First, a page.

The story makes no effort to dwell on the cause of the mystery itself. Rather, the freaky things happen, no-one knows why, and we see life going on for everyone in the area. This is actually a good decision, as had the movie focused deeper into the mystery, it'd be more frustrating when it inevitably doesn't give any answers. The flipside though is that because of the somewhat lacking final half hour, the movie feels a little...listless? Back to the positives brought about by this structural decision, there's how it makes the film feel genuine. Unlike a supposedly 'based on a true story' film that might see fit to embellish the events in order to give a narratively satisfactory answer, Picnic at Hanging Rock feels like it's accurately portraying real events, because of how it never speculates directly what the cause of the disappearances might be, or tries and give its own answer.
Another praised elenent is the character of Miranda. She barely appears, yet her character permeates the entire film. It's just a shame she and the others disappear so early on, we don't really get much time to get used to their presence and characters before they're whisked away.
The ending is a bit weird (in a bad way) and confusing, as well as extremely abrupt. In fact, abruptness is a problem in other places too. When the three girls disappear, for example. The sky seems to turn a shade of red, and Edith runs away shrieking, while bizarre sounds are heard over the soundtrack...and then the scene almost immediately cuts to Miss Appleyard's office later that night. I wish the scene had've lingered a little longer, and transitioned less suddenly to such a different feel and location. Another annoyance is that we never see Miss McCraw's disappearance. We just hear about it after it happens. Because of this, I didn't know she was the teacher who had disappeared on my first viewing.
Another problem is the brother-sister relationship between two random characters who never meet. It just seemed like a pointless addition, since nothing came of it. I felt similarly about the sort-of lesbian subtext, which for me seemed too unexplored, resulting in it being a bit superfluous.
An interesting question is whether or not Picnic at Hanging Rock is a horror movie. After all, what's the base requirement of horror? That it should scare the audience, and this movie certainly does that. It's incredibly haunting and eerie. However, a lot of the story is focused on the effects the incident is having on the residents of the area, in what feels rather like a character drama. Whatever one's thoughts on the matter are, it's definitely an interesting thing to talk about, which is yet another reason the film is great! It just keeps provoking more and more different discussions about its nature.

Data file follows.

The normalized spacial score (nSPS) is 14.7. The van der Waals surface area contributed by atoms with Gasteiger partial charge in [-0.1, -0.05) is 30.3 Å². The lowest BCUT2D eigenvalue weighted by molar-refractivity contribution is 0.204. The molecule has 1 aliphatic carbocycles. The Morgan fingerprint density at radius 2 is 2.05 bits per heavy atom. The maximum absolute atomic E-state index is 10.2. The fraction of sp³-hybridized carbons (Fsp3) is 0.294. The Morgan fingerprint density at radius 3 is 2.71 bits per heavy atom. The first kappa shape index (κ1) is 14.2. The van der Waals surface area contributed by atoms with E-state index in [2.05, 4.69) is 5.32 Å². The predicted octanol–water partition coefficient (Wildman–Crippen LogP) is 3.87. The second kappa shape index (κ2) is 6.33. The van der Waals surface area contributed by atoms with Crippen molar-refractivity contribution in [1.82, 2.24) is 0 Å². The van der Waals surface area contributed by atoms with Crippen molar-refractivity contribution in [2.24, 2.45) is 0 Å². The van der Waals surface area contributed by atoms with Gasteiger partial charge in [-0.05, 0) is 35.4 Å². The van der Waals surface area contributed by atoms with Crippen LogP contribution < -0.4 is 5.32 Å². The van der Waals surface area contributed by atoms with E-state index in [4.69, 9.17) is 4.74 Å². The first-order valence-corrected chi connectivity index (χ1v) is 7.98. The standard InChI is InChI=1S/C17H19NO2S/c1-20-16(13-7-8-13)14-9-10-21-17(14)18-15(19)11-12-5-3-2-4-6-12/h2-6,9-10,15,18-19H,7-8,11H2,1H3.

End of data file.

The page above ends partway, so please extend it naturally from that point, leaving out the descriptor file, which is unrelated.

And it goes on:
Peter Weir's direction is fantastic! The camerawork is great already, but what really helps is the way the film was shot. Weir and crew deliberately filmed at certain times of the day when the sun shined/shone through the trees best, or by putting lace over the camera to achieve a more ethereal look to the movie.
Finally, onto the acting. It's all good, with some great performances. A lot of the performers come across like they're real people, which sells the 'true story' feel. Anne-Louis Lambert is great in her relatively small but important role as Miranda, while Dominic Guard carries large portions of the film well, as does a young Jon Jarratt. Rachel Roberts does very well as Miss Appleyard, capturing both her severe nature and also more vulnerable moments, and the very Aussie Helen Morse's French accent doesn't sound unconvincing to me, someone who doesn't speak French, nor can pick up on such subtleties, whatever that's worth.
Picnic at Hanging Rock is a great example of Australian cinema, as well as low-budget cinema, and is still a revered film over 40 years on for very good reason. I wholeheartedly recommend you watch it! With luck, it'll creep you out and make you think...